The Art of Relevance | Whose Room is This?


The highly anticipated release of Nina Simon’s second book, The Art of Relevance, is finally here, and Simon is steadily releasing content from the book online for free. (But you can also buy it here if you want!)

Simon has generously coordinated with the Incluseum and launched a new chapter today online titled, “Whose Room is This?” It is a chapter Simon thinks will resonate with Incluseum readers and you will see why from this short excerpt.

Anytime you look at an organization and think: “They’ve gone too far. They ought not to do that,” it’s worth asking yourself why. It’s rare that an entity adds something to their programming that is so divergent, and so powerful, that it injures other aspects of the institution. It may injure your idea of that institution, but it’s worth asking whether it really injures the entity itself. Is the room still intact? Is there still a place for you in it? That’s what matters.

You can read the full chapter here.  The Preface to the book by Joe Moscone is also now available online to read. We also want to draw attention to how Simon describes the work in its entirety.

The Art of Relevance explores how mission-driven organizations can matter more to more people. The book is packed with inspiring examples, rags-to-relevance case studies, research-based frameworks, and practical advice on how your work can be more vital to your community.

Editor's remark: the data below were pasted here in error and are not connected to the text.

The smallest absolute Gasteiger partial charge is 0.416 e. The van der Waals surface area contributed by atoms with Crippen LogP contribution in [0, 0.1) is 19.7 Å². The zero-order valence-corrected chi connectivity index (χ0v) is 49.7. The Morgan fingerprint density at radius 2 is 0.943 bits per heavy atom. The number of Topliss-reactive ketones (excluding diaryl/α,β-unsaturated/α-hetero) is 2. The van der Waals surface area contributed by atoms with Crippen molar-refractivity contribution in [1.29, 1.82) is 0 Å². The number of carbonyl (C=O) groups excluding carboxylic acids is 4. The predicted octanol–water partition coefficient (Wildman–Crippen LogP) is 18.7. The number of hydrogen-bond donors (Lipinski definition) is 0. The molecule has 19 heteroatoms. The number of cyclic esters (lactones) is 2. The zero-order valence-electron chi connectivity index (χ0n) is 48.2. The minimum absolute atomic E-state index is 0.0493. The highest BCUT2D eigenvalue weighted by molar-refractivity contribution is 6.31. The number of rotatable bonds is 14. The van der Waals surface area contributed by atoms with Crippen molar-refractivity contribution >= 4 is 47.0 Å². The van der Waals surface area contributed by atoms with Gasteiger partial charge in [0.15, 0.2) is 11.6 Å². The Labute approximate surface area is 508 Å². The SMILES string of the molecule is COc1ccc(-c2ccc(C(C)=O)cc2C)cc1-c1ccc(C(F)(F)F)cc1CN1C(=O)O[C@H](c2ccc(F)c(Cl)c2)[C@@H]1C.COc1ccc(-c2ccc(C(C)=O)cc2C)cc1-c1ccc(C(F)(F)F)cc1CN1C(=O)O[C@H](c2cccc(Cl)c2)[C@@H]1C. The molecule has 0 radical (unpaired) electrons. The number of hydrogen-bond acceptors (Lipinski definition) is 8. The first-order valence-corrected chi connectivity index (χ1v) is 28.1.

Whether you work in museums or libraries, parks or theaters, churches or afterschool programs, relevance can work for you. Relevance is not something an institution can assign by fiat. Your work matters when it matters to people—when THEY deem it relevant, not you. The Art of Relevance will help you identify the people you seek to engage, empathize with their concerns and interests, and develop authentic ways to invite them into your work on their own terms.

Simon’s framing of “relevance” gets to the heart of the problem with the paradigm wherein museum’s assume themselves to be asset-rich resources that gain relevance by creating access or by convincing communities of their value. Simon, at the outset, firmly dismisses that paradigm by stressing the agency and assets of communities and how imperative it is for museums to engage these.

Are you reading The Art of Relevance? What do you think? Let us know in the comments!

One comment

  1. What do the London Science Museum, New World Symphony, and the National Park Service have in common? They are all fighting for relevance in an often indifferent world.  

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